As much as i'd enjoy DIY-ing a high pressure reactor (which i'm sure i could) the Risk is simply not worth the reward.

Better to attempt that synth after having at least 1 iota of experience (if at all, ever).




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[*] posted on 25-10-2015 at 08:59


You could do a coupling between gramine and diethyl oxaloacetate to generate an intermediate which decarboxylates to 4-(indol-3-yl)-2-oxobutyric acid.

Gramine is synthesized at stp and couplings occur via elimination of the methiodide or similar eliminations (ethyl propiolate works well) also at stp.
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[*] posted on 25-10-2015 at 09:11


Quote: Originally posted by aga  

Better to attempt that synth after having at least 1 iota of experience (if at all, ever).


Also, synths like that should never be undertaken without full knowledge of the Quantum chemistry involved. Well known, that! ;););)




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aga
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[*] posted on 25-10-2015 at 10:52


... or at least a quantum of knowledge of the chemistry involved ...



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blogfast25
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[*] posted on 25-10-2015 at 11:07


Quote: Originally posted by aga  
... or at least a quantum of knowledge of the chemistry involved ...


It would bring solace, yes.

As it happens, the (partial) quantum explanation of the reaction isn't even very hard. :cool:

[Edited on 25-10-2015 by blogfast25]




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[*] posted on 25-10-2015 at 11:42


I think the synthetic route of least resistance to indole-3- acetic acid is probably the Fischer Indole Synthesis and subsequent decarboxylation of alpha-ketoglutaric acid phenylhydrazone. Still not the easiest prep out there, but workable.


Attachment: ketoglutarateindole.pdf (67kB)
This file has been downloaded 245 times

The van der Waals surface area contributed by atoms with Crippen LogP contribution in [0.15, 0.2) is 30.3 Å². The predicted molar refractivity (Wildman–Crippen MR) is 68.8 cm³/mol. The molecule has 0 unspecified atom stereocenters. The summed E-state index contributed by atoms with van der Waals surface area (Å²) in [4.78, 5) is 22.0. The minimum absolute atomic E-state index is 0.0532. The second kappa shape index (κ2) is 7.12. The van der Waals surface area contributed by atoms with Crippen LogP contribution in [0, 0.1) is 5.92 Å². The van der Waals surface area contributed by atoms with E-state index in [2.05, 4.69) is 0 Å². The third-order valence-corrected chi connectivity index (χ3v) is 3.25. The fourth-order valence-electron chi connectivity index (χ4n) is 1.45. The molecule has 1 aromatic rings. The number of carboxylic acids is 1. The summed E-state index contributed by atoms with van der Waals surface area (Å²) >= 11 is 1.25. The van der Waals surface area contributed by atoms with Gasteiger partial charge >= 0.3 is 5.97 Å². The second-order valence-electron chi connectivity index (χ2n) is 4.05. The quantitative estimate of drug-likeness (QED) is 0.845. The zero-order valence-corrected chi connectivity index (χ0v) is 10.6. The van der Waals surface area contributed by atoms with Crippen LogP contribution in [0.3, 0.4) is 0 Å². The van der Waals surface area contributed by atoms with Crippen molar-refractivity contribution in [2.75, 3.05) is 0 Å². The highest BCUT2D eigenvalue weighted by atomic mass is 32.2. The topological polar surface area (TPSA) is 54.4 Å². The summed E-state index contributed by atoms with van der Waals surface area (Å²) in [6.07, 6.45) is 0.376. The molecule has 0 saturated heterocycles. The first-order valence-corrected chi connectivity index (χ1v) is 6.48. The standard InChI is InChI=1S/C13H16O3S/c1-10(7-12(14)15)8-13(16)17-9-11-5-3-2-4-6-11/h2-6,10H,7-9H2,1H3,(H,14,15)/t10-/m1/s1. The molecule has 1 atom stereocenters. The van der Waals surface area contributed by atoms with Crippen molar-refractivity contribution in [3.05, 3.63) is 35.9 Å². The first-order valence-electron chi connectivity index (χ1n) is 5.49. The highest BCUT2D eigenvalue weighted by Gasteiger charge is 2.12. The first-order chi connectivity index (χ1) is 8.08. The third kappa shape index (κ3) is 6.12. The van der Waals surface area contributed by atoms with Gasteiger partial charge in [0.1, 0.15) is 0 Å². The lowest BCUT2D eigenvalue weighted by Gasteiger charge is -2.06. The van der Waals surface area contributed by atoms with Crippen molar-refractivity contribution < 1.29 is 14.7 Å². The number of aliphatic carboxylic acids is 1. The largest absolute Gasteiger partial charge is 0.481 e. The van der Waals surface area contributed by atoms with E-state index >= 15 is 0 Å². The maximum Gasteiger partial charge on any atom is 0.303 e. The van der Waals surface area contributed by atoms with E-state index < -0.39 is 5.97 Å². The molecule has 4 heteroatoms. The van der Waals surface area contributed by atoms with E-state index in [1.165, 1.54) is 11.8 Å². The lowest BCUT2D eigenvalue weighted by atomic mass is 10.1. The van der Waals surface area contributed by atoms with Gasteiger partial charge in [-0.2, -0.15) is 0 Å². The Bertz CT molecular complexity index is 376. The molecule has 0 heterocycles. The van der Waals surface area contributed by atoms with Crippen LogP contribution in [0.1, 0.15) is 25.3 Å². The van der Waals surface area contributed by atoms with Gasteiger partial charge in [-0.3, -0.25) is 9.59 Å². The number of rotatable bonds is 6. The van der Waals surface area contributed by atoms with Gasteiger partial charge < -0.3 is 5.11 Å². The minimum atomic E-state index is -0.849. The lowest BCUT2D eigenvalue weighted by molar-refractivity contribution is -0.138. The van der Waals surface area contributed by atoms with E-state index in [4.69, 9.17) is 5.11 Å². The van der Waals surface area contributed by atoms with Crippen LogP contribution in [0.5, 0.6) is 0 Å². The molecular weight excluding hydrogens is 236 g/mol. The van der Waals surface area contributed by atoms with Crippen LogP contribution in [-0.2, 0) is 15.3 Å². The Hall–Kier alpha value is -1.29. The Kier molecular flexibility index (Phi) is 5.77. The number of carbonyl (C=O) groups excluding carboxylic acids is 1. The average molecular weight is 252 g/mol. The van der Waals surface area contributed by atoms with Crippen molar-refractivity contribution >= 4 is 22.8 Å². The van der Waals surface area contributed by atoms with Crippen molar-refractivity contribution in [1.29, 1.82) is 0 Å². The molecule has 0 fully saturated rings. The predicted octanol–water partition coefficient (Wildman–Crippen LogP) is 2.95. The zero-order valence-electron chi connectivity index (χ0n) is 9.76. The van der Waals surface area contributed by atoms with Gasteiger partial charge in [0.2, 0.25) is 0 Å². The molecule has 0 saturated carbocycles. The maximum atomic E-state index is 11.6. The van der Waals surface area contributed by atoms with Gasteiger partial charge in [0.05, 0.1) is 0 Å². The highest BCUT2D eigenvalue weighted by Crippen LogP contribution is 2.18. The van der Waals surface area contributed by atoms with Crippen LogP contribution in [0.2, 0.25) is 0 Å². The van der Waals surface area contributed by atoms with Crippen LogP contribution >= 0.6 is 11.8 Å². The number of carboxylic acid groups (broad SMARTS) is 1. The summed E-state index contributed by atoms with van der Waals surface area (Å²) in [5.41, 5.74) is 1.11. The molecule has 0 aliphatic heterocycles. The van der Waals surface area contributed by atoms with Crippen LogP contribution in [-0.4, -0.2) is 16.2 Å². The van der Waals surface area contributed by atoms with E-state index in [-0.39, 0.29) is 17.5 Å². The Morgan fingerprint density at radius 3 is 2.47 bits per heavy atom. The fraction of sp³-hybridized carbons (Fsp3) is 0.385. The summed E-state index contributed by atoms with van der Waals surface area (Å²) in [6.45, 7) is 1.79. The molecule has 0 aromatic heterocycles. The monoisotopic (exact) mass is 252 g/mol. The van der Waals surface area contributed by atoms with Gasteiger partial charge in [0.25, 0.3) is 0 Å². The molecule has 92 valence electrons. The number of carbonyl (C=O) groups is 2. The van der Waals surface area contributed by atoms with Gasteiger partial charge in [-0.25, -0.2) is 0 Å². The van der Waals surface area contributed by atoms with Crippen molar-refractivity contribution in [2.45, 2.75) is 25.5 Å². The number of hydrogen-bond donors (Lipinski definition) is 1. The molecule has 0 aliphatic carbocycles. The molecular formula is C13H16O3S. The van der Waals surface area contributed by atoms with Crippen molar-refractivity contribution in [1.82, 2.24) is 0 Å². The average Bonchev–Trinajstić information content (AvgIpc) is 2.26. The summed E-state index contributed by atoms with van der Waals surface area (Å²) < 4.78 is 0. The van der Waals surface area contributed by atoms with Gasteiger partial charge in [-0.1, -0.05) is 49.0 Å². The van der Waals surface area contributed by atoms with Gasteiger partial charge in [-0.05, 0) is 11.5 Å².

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[*] posted on 25-10-2015 at 12:05


@aga

I know this is not youre target compound, but have you looked into 1-Naphthaleneacetic acid?

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[*] posted on 25-10-2015 at 13:13


Quote: Originally posted by blogfast25  
As it happens, the (partial) quantum explanation of the reaction isn't even very hard. :cool:

Sorry. Was i being denser than normal ?

Please be explainings the Quantumings.

Quote: Originally posted by UC235  
I think the synthetic route of least resistance to indole-3-acetic acid is probably the Fischer Indole Synthesis and subsequent decarboxylation of alpha-ketoglutaric acid phenylhydrazone.

The words used in OC are like alluring magical incantations.

Some words are known : alpha, acid, synthesis, of, the ...

'Decarboxylation' i appear to have Done, yet cannot imagine that it always requires just Heat to work.

keto, glutaric, phenyl and hydrazone are new spells to me.

(maybe phenyl means phenol-shaped-bit-stuck-to-another-bit)

Quote: Originally posted by ELRIC  
I know this is not youre target compound, but have you looked into 1-Naphthaleneacetic acid?

I had not. Have now.

Clearly my whole notion of getting plant cuttings to take root is a vast field of biochemical research and there is far too much to learn in a short time.

Better to just buy stuff (for now) instead of doing all that fun Learning stuff.

The Responses given here are certainly an Education, that's for sure !

.. and for that i am grateful to You all.

[Edited on 25-10-2015 by aga]




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[*] posted on 25-10-2015 at 13:33


Quote: Originally posted by aga  
Quote: Originally posted by blogfast25  
As it happens, the (partial) quantum explanation of the reaction isn't even very hard. :cool:

Sorry. Was i being denser than normal ?

Please be explainings the Quantumings.